Pros: Should be a solid choice for using current version of Windows Home Server (WHS).
Cons: The Atom N280 processor does not support 64-bit. So, this cannot be upgraded to WHS V2 (Vail). 64-bit is a requirement of WHS V2.
Overall Review: I've been using WHS (V1) for several years on a variety of equipment. WHS is designed to run on very modest hardware. Extra RAM helps when streaming, or if you add any additional software/add-ons. Hard drive capacity (not necessarily speed) is where you'll get the biggest impact. ECO/Green drives are a good choice.
Pros: Does exactly what it aims to do. Well made. Minimal packaging (little waste).
Cons: No instructions. Granted, this should be fairly easy. However, the brackets ship "nested" together in the wrong configuration without the grommets mounted to the brackets. There is a tiny picture showing the brackets mounted on a drive, but THE PICTURE IS WRONG.
Sure, the pieces fit in that order, but with the two metal brackets joined together any noise/vibration is still transmitted to the cage.
Overall Review: Parts list: 2 drive brackets (4 slots, 2 big holes), 2 cage brackets, 4 rubber grommets, 4 long screws with metal washers, assorted screws.
1) Unscrew all parts. 2) Push the rubber grommets into the large holes in the drive brackets. You want half of the grommet above and half below the bracket. 3) Attach drive brackets to drive. 4) Place metal washers on long screws. 5) Use long screws to attach both brackets. The long screws will be vertical, and the two brackets will form a "U" shape. So here's how it should look, top to bottom: screw head; metal washer; top half of rubber grommet; drive bracket; bottom half of rubber grommet; cage bracket; lower portion of screw. 6) Attach drive/bracket assembly to cage.
The benefit of this product is that the drive is isolated by rubber grommets. The long screws connect to the drive brackets, but are isolated from the cage brackets. Any vibrations/noise in the drive are dampened by the rubber grommets
Pros: Runs very cool (sorry no actual temperatures) at rated voltage of 1.35. Completely stable at 1.4v.
Cons: Doesn't overclock very well. But that's not the point of ECO series SDRAM.
Overall Review: This memory will operate for a while at 1.5v or 1.6v (+11% and +19% respectively), but it's not stable at either. My board's BIOS ships with the "optimized" settings enabled. That means 1.6v for the SDRAM. Unfortunately, the memory *can* operate at that level long enough to boot and in some cases load the OS. It took me a while to try the "safe" BIOS settings (1.5v SDRAM), but of course that eventually fails too. The point is, this was totally my own fault but just a heads-up to you to remember to lower the SDRAM voltage prior to your first boot.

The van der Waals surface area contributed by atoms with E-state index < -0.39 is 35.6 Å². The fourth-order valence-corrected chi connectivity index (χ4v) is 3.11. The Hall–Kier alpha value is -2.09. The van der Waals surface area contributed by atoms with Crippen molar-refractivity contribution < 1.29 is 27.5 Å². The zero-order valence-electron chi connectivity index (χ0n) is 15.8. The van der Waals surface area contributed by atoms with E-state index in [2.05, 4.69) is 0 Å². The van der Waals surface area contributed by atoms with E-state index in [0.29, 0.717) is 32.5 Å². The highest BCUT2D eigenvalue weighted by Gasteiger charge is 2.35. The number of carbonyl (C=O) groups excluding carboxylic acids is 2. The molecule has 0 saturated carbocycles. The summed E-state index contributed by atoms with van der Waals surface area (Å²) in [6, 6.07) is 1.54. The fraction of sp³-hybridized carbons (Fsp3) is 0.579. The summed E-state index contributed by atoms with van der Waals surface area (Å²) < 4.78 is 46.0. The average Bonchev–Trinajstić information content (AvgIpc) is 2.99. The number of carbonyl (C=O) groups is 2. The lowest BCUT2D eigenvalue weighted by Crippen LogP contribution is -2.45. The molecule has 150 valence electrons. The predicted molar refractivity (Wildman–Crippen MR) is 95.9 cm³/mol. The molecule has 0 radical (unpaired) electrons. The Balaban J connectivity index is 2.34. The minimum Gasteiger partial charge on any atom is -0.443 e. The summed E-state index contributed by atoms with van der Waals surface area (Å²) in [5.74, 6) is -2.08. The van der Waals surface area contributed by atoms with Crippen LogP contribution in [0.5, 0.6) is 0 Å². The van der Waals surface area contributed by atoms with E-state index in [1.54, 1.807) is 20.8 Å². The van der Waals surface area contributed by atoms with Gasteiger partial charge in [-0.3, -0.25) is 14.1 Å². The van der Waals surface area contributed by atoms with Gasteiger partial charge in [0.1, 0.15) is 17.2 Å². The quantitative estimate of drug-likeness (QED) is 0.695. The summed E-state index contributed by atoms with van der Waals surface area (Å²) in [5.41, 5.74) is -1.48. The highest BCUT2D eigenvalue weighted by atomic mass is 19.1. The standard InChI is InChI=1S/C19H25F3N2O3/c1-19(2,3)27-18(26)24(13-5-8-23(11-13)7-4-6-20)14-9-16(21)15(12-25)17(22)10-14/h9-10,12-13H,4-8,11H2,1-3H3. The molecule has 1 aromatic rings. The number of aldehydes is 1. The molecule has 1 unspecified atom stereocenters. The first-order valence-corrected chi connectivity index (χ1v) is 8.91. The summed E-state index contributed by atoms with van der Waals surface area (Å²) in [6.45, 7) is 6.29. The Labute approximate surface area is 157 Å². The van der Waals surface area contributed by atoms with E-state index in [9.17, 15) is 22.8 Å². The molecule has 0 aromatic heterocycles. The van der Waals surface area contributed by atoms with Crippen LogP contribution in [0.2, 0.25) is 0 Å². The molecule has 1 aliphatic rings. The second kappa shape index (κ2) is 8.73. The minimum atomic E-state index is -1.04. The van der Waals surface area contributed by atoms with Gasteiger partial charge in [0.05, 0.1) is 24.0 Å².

Pros: Forms a tight bond between surfaces. As mentioned elsewhere this is a "sticky" compound, not a "cream". But that's a good thing -- once you get a smooth surface the compound binds the surfaces air-tight.
Cons: Somewhat challenging to work with. You'll need a small rigid surface like a credit card, patience, a keen eye, and a little luck.
Overall Review: While installing my heatsink I tilted the board and the heatsink slid off-center. It was *very difficult* to remove the heatsink in order to reapply the compound -- much more difficult than with a cream compound.
Pros: Gets the job done. Bright color makes a bold statement.
Cons: Velcro strap is sorta itchy and scratchy. The edges look like they're maybe simply cut and not finished, or at least not finished enough. It's not a show-stopper, but it's not terribly comfortable to wear for an extended period.
Also, the aligator clip holds on O.K., but nothing remarkable. I'm not sure if it needs better teeth, or better grip.
Overall Review: It's really not that bad of a strap, but then again this is a product that needs to be so well designed that you forget that it is even there.
Pros: Works fine. No workmanship or quality issues. My LAN traffic sails through this switch.
Cons: It is a little light weight in terms of the case, but that's kinda the point with a "green" switch.
Pros: First of all, this just works. I have it set to copy pictures to a network drive (mapped as a local on the PC running the Eye-Fi client software). Also, it copies each picture to my Gallery 2 website.
Cons: Not a con so much, but I have my digital SLR set to turn itself off after a minute or two. If I've been out of range of my wi-fi and taken alot of pictures, that's not enough time to upload everything. The solution is I have to urn my camera on every couple of minutes until everything uploads. Alternately, I could just pop the SD card into my laptop, but that's then what's the point of this automagic device?
Overall Review: The SD card has a copy of the client software loaded, which makes it easy to load the software. For example, I've uploaded it onto my father-in-law's PC so that when I'm visiting my pictures are loaded onto my website.
Pros: Ready to go out of the box. Cool "cylon" style blue drive activity light (actually just two segments that alternate blinking left; right).
Cons: None really. Alot of software/manuals that I didn't need included on disk. But of course they can be deleted.
Overall Review: Hooked this up to an existing home-build Windows Home Server. Tip: don't power down server, add drive, and power up. WHS got confused by this. Instead: attach drive while WHS is running. The dialog will pop asking how you'd like to manage the drive. Took a minute or two to format and add the drive to the storage pool.
Pros: Works as advertised. Reasonably small unit.
Cons: Range seems somewhat limited.
Overall Review: Unit is operating in a "difficult" situation -- cordless phone in 2.4 range and wireless access point both less than 10 feet away.